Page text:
Teaching STEM to 2nd and 3rd graders

Philip Greenspun's Weblog 2017-04-29

One of the hazards of being known as an MIT nerd is being tapped to teach “STEM” to kids. Here’s what I have learned about teaching 2nd and 3rd graders…

Their budget of sitting quietly and producing stuff on paper has been used up by the school system. Everything extracurricular should be hands-on.

The goal of the class was for them to understand how helicopters worked. So they needed to learn about Newton’s Laws, the Bernoulli Principle, how a wing works (combination of Bernoulli and Newton’s Third Law), how spinning a wing guarantees airspeed even when the fuselage isn’t moving (hovering!), and why you need a tail rotor if there is just one main rotor (Newton’s Third Law again).

It turned out that discussion around a table, drawings, and making posters on these topics wasn’t that interesting to the young scholars. However, getting some foam gliders and learning that they stall and spin without the supplied nose weight was quite compelling, as were a couple of trips to the airport to see real aircraft and finally actually fly in a real helicopter (we waited for a day without the 30-knot gusts that typically plague Boston in the spring).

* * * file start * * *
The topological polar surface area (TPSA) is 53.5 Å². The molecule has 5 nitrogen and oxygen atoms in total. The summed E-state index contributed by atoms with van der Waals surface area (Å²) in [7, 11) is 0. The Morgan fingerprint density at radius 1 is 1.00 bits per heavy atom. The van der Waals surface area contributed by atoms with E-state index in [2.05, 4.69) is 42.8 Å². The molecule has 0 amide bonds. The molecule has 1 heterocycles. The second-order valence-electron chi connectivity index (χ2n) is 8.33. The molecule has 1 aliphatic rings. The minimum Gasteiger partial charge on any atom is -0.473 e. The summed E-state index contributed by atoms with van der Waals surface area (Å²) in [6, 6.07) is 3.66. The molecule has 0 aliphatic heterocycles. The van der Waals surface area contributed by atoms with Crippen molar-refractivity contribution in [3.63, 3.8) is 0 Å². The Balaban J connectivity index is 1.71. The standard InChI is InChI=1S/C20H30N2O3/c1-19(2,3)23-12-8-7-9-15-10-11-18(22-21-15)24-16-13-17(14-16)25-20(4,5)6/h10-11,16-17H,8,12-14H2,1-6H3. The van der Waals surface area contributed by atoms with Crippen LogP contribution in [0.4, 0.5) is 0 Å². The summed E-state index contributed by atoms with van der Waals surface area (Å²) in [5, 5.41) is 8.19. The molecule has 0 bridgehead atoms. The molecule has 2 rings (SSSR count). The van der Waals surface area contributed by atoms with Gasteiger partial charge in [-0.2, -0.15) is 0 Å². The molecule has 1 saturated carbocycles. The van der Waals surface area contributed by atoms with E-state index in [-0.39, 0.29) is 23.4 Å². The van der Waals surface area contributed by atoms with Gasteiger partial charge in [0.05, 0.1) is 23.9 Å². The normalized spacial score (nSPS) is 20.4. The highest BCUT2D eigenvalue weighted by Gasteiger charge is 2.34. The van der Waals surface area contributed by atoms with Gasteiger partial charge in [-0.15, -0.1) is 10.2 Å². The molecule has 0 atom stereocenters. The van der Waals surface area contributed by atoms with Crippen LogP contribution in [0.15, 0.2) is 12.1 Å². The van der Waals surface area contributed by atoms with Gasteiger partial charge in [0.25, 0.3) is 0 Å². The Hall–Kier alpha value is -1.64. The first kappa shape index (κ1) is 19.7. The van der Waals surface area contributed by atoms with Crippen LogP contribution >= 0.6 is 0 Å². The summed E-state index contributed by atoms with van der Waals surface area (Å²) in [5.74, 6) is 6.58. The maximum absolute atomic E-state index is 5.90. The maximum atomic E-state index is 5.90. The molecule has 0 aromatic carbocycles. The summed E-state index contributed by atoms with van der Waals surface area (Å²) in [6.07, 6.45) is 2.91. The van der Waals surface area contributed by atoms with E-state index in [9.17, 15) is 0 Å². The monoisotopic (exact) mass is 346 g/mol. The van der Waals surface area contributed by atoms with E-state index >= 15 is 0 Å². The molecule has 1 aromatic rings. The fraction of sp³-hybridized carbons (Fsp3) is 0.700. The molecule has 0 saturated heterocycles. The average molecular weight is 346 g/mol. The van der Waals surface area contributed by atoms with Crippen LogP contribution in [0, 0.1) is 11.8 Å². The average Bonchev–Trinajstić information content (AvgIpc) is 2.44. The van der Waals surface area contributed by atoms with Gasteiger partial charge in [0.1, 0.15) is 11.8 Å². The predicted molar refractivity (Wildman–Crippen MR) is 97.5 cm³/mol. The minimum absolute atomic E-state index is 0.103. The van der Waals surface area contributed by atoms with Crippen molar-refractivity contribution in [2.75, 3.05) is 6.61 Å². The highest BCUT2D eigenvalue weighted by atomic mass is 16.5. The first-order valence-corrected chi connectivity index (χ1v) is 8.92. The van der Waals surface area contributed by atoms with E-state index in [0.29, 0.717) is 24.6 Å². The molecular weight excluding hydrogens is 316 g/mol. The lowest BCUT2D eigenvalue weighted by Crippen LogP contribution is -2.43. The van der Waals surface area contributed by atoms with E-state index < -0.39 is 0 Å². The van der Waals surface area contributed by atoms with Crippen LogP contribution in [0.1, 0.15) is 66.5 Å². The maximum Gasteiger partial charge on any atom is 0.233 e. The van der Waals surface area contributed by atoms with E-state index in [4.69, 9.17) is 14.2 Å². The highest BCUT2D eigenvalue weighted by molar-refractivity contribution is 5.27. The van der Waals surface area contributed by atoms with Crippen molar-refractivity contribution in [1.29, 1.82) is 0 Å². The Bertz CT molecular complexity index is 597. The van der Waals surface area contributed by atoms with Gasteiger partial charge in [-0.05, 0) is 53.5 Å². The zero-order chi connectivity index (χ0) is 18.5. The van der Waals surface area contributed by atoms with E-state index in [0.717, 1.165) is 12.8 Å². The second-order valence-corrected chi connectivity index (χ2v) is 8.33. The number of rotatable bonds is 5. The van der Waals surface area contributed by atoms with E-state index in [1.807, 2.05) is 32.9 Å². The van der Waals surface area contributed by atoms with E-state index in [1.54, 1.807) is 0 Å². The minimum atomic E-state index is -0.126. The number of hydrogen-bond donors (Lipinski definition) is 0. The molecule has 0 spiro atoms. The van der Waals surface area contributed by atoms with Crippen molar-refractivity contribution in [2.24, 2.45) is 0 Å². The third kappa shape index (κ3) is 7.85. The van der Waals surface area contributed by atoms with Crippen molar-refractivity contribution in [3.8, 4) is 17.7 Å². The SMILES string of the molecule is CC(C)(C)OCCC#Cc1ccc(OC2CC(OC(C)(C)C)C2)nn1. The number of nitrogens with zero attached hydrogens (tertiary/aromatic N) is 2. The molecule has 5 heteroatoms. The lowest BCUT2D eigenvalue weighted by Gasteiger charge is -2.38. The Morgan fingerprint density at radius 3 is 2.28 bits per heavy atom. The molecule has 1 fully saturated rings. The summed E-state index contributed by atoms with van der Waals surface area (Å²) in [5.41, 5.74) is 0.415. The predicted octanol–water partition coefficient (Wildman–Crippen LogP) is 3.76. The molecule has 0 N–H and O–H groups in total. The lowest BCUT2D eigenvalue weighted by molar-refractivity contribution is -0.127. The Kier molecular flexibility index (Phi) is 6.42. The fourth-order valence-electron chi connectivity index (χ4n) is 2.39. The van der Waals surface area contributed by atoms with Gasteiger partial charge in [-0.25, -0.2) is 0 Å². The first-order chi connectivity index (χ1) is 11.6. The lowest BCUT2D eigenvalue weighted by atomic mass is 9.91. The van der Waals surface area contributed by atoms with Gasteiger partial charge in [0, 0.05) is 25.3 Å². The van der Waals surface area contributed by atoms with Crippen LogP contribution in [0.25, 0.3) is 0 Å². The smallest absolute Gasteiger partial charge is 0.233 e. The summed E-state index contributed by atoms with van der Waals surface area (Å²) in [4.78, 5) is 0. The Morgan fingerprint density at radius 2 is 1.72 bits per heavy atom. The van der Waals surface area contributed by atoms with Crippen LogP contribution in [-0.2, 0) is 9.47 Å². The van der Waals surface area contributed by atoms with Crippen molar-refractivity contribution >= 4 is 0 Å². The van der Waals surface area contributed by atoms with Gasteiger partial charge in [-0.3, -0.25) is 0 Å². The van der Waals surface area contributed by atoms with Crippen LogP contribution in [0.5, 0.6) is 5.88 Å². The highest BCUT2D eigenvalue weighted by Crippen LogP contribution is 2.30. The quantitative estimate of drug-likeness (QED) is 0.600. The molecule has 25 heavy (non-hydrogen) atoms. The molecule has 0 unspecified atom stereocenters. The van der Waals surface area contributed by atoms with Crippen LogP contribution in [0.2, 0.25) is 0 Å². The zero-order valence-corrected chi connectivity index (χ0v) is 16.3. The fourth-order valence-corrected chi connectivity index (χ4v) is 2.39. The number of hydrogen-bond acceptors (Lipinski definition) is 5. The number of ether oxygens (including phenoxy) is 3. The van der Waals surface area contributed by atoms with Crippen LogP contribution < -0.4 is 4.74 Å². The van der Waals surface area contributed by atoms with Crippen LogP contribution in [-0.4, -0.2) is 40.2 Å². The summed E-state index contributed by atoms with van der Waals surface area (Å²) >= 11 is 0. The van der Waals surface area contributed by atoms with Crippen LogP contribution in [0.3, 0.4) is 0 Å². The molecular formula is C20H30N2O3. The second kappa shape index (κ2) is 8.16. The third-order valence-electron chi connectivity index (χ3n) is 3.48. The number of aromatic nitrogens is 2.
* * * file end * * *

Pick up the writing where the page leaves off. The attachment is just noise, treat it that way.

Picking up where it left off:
If I were doing it again I would change the class to “How airports work” because the airport is concrete and there is lots of stuff to see and understand. The aerodynamics of planes and helicopters can be learned in this context. Models can be made. The control tower and fire department can be visited (if it is a big airport).